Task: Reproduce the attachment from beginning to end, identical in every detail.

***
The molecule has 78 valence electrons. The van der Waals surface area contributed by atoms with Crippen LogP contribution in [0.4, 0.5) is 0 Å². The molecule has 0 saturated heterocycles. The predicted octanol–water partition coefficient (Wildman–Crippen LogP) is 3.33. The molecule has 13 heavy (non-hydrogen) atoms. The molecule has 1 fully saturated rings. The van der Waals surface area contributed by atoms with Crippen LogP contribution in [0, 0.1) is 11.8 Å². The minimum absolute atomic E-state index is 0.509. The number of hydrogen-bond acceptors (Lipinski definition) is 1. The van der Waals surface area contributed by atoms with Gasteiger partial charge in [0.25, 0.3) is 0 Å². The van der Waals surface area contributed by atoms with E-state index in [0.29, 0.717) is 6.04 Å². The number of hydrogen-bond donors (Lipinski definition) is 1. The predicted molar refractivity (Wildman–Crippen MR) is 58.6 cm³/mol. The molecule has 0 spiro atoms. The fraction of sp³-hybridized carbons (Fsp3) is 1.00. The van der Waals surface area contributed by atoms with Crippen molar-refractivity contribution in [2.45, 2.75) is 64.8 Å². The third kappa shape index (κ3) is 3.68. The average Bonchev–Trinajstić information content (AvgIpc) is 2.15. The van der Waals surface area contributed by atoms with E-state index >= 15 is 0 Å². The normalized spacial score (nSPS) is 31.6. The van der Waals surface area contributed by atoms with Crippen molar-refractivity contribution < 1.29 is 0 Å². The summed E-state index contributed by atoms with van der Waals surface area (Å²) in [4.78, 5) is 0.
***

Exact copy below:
The molecule has 78 valence electrons. The van der Waals surface area contributed by atoms with Crippen LogP contribution in [0.4, 0.5) is 0 Å². The molecule has 0 saturated heterocycles. The predicted octanol–water partition coefficient (Wildman–Crippen LogP) is 3.33. The molecule has 13 heavy (non-hydrogen) atoms. The molecule has 1 fully saturated rings. The van der Waals surface area contributed by atoms with Crippen LogP contribution in [0, 0.1) is 11.8 Å². The minimum absolute atomic E-state index is 0.509. The number of hydrogen-bond acceptors (Lipinski definition) is 1. The van der Waals surface area contributed by atoms with Gasteiger partial charge in [0.25, 0.3) is 0 Å². The van der Waals surface area contributed by atoms with E-state index in [0.29, 0.717) is 6.04 Å². The number of hydrogen-bond donors (Lipinski definition) is 1. The predicted molar refractivity (Wildman–Crippen MR) is 58.6 cm³/mol. The molecule has 0 spiro atoms. The fraction of sp³-hybridized carbons (Fsp3) is 1.00. The van der Waals surface area contributed by atoms with Crippen molar-refractivity contribution in [2.45, 2.75) is 64.8 Å². The third kappa shape index (κ3) is 3.68. The average Bonchev–Trinajstić information content (AvgIpc) is 2.15. The van der Waals surface area contributed by atoms with E-state index >= 15 is 0 Å². The normalized spacial score (nSPS) is 31.6. The van der Waals surface area contributed by atoms with Crippen molar-refractivity contribution < 1.29 is 0 Å². The summed E-state index contributed by atoms with van der Waals surface area (Å²) in [4.78, 5) is 0.